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Thursday, September 21, 2000

Image courtesy of UCLA Division of Astronomy and Astrophysics
Scientists have determined precisely the position of a giant
black hole at the center of the Milky Way by observing
orbits of stars around it.

Big Isle’s Keck
scope sheds light
on black hole

Keck scope spots space object
more than 2 million suns across

By Helen Altonn

RESEARCHERS using the Keck telescope on Mauna Kea have accurately pinpointed a gigantic black hole with more than 2 million suns at the center of the 100 billion stars swirling in the Milky Way galaxy.

The discovery has given astronomers a rare chance to see a little patch of stars in the galaxy spin around in the next few decades, said a former University of Hawaii astronomer.

"Those of us who work on the structure and evolution of galaxies are always faced with the same problem," said John Kormendy, who left the Hawaii Institute for Astronomy in January for an endowed chair at the University of Texas in Austin.

"We're working on a snapshot of things evolving over a time scale of millions and millions of years."

Measurements of a University of California, Los Angeles, team are so close to the center of the galaxy, he said, that astronomers will be able to see it rotate about its center and watch how it distorts and changes the orbits of nearby stars.

"We're actually going to see something happen in the next few decades. To see something galactic in a human lifetime is marvelous."

Findings of the UCLA team, led by physics and astronomy professor Andrea Ghez, are reported in the journal Nature published today. The issue also contains a commentary on their work by Kormendy.

Researchers included UCLA physics and astronomy professor Eric Becklin, also a former UH astronomer, who identified the center of the Milky Way in 1968.

In a telephone interview, Kormendy said astronomers have known quite a long time about the black hole at the center of the earth's galaxy, but the UCLA team's measurements "made the story much cleaner and nicer."

The researchers spent four years watching stars spin closer and faster around the black hole in the galaxy.

They clocked star velocities at orbital speeds of more than 3 million miles per hour near the central black hole. Observations more than four years ago showed the stars traveling at less than 2 million miles per hour.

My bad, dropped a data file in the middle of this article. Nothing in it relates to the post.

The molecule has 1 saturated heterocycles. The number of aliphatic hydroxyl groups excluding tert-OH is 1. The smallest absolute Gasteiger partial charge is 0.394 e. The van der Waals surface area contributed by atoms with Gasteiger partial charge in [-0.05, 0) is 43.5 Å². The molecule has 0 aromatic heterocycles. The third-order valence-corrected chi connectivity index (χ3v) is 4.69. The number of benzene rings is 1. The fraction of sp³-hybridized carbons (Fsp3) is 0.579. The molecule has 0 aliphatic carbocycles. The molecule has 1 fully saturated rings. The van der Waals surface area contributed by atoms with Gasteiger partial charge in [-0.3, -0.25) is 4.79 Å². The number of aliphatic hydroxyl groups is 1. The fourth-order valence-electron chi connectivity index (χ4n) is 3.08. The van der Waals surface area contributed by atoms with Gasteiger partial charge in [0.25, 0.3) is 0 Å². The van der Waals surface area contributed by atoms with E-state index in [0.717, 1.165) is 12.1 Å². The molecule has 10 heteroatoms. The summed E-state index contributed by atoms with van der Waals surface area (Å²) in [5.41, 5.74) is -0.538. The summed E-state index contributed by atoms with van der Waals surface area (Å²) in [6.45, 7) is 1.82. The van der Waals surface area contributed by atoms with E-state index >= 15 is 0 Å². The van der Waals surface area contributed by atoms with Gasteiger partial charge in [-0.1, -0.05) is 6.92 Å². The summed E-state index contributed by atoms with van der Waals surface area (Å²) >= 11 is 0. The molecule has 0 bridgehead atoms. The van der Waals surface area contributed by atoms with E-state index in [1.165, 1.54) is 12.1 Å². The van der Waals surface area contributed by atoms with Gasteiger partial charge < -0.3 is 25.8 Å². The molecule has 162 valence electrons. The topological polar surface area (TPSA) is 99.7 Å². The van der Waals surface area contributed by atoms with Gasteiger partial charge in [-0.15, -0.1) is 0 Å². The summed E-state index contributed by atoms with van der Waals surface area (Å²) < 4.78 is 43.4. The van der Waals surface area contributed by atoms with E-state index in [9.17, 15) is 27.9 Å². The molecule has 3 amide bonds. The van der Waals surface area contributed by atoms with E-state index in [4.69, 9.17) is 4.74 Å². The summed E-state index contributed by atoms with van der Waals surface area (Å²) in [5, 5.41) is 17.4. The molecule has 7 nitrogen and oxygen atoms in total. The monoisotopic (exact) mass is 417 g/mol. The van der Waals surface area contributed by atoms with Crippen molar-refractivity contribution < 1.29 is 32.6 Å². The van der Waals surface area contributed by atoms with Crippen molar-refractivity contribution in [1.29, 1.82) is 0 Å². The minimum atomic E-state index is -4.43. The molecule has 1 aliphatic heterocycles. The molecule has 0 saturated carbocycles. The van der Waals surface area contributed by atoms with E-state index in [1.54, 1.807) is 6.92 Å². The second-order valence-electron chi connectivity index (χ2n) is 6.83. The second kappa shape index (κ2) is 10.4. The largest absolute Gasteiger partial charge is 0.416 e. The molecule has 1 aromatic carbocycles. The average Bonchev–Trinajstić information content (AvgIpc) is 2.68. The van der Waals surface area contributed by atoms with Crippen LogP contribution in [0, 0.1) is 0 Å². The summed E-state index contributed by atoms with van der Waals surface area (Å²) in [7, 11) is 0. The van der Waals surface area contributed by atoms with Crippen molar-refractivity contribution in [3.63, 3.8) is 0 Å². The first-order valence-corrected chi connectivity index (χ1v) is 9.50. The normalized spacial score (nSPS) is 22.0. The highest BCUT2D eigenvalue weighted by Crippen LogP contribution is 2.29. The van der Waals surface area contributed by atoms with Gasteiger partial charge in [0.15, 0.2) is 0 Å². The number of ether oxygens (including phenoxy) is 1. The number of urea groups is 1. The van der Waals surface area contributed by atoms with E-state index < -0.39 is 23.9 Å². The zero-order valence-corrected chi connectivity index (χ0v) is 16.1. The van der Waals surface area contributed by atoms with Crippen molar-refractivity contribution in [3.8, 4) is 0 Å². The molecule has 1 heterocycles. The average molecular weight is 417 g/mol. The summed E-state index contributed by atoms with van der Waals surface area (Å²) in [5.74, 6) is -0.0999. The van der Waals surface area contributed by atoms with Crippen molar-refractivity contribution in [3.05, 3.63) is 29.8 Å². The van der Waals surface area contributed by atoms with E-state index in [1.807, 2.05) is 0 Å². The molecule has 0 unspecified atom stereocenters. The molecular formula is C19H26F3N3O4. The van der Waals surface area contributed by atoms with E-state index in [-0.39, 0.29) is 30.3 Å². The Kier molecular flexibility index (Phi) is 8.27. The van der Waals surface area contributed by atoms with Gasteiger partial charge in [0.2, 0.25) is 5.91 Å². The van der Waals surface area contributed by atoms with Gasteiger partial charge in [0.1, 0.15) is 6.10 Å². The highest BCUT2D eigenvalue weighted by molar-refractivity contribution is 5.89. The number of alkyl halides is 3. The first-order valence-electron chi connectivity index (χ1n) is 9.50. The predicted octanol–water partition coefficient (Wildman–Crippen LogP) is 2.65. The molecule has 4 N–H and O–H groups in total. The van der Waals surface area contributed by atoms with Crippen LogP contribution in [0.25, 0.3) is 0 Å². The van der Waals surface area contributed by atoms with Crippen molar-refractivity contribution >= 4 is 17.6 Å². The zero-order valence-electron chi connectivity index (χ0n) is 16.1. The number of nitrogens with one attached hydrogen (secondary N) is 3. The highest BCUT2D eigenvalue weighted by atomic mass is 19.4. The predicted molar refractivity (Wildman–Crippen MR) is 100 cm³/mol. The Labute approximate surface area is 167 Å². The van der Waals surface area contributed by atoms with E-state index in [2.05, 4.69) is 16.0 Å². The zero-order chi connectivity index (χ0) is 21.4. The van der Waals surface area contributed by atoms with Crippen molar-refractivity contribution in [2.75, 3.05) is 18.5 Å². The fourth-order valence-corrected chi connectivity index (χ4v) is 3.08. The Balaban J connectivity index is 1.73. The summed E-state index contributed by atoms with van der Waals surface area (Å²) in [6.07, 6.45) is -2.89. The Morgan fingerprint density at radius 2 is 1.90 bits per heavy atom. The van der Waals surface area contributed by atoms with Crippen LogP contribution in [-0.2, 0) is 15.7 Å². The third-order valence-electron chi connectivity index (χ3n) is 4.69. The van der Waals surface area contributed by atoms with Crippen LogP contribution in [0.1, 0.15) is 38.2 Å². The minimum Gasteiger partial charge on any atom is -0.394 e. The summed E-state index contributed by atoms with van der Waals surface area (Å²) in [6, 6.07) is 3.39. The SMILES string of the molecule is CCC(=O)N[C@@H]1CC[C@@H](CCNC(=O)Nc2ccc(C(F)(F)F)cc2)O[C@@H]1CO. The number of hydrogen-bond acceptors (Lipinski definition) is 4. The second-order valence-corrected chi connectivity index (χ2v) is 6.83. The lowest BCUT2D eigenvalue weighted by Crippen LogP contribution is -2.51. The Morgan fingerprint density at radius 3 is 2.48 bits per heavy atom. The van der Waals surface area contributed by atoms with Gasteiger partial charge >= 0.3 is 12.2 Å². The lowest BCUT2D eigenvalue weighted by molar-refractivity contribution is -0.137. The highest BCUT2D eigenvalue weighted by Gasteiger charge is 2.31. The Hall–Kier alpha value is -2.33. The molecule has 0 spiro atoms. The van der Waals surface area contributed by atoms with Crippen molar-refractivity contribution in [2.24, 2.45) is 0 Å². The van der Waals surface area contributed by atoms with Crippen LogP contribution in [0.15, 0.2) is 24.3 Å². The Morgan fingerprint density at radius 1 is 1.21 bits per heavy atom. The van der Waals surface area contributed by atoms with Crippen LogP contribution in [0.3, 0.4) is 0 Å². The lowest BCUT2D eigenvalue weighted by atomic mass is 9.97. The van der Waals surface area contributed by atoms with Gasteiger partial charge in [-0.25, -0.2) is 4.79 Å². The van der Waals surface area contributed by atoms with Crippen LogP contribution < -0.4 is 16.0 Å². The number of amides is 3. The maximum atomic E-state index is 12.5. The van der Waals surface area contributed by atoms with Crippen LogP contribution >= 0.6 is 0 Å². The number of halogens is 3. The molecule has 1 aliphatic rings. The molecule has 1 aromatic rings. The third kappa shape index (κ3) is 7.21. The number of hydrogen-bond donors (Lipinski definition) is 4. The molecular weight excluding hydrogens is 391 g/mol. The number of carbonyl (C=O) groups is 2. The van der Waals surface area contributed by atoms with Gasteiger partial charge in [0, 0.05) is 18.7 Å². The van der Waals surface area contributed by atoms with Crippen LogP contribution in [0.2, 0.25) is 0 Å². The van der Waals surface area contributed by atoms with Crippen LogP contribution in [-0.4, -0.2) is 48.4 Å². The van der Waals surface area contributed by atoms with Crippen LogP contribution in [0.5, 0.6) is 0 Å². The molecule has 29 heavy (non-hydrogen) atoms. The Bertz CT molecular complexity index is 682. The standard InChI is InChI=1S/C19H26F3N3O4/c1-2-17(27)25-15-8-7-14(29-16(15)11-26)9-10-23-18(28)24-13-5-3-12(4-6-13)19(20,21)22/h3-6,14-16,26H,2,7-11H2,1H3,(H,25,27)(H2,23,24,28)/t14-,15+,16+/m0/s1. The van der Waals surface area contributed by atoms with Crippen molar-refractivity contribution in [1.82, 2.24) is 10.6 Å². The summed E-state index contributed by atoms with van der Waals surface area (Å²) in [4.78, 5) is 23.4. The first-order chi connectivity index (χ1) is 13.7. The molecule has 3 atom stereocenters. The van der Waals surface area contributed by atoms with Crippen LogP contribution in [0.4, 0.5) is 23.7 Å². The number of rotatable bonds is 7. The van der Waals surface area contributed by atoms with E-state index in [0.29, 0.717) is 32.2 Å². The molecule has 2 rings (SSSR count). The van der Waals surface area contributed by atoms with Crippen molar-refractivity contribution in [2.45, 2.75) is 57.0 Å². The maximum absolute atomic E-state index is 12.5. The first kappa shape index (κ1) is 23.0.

"Our own Earth, by contrast, orbits the sun at a relatively stately 67,000 miles per hour," the team noted.

"Black holes are really bizarre critters," said Keck spokesman Andrew Perala.

He said Einstein's theory of general relativity nearly a century ago predicted that space was not separate from objects within it.

"Like some sort of cosmic trampoline carrying the mother of all bowling balls, the 'fabric' of space at our galaxy's center has wrapped around the enormous mass of these compacted stars.

"The mass has curved the space so sharply that nothing within a black hole, including light itself, can escape," Perala said.

A black hole is invisible to telescopes and seems to have vanished from the universe, yet its gravitational effects on nearby stars are "powerful and observable," he said.

Kormendy said astronomers had measured how fast stars near the center of the galaxy were moving, but they did not know exactly where the solar mass is.

The UCLA team used the infrared images of three stars to measure their speed. "The new measurements are not just of stars moving, but how fast the motion is changing with time -- acceleration measurements," he pointed out.

Ghez uses the 10-meter Keck I Telescope, the world's largest optical and infrared telescope, to study movement of 200 stars close to the galactic center.

The resolution is so high that galactic center observations are similar to detecting two flies in Japan buzzing less than 10 feet away from each other, she said.

"We are actually seeing stars begin to curve in their orbits," she said.

One may complete its orbit around the supermassive black hole in as few as 15 years, she said, pointing out that the light from the stars takes 24,000 light-years to get to Earth.

Kormendy's research team has documented at least 37 similar galaxies that appear to have black holes at the center.

He uses data collected from Mauna Kea and does some observing there, but also does a lot of observing with the space telescopes.

He said he and other researchers find "every time we point the Hubble space telescope at a galaxy that's got a bulge -- one of these more or less spherical clusters of stars in the middle -- we find a black hole. ... We haven't failed yet."

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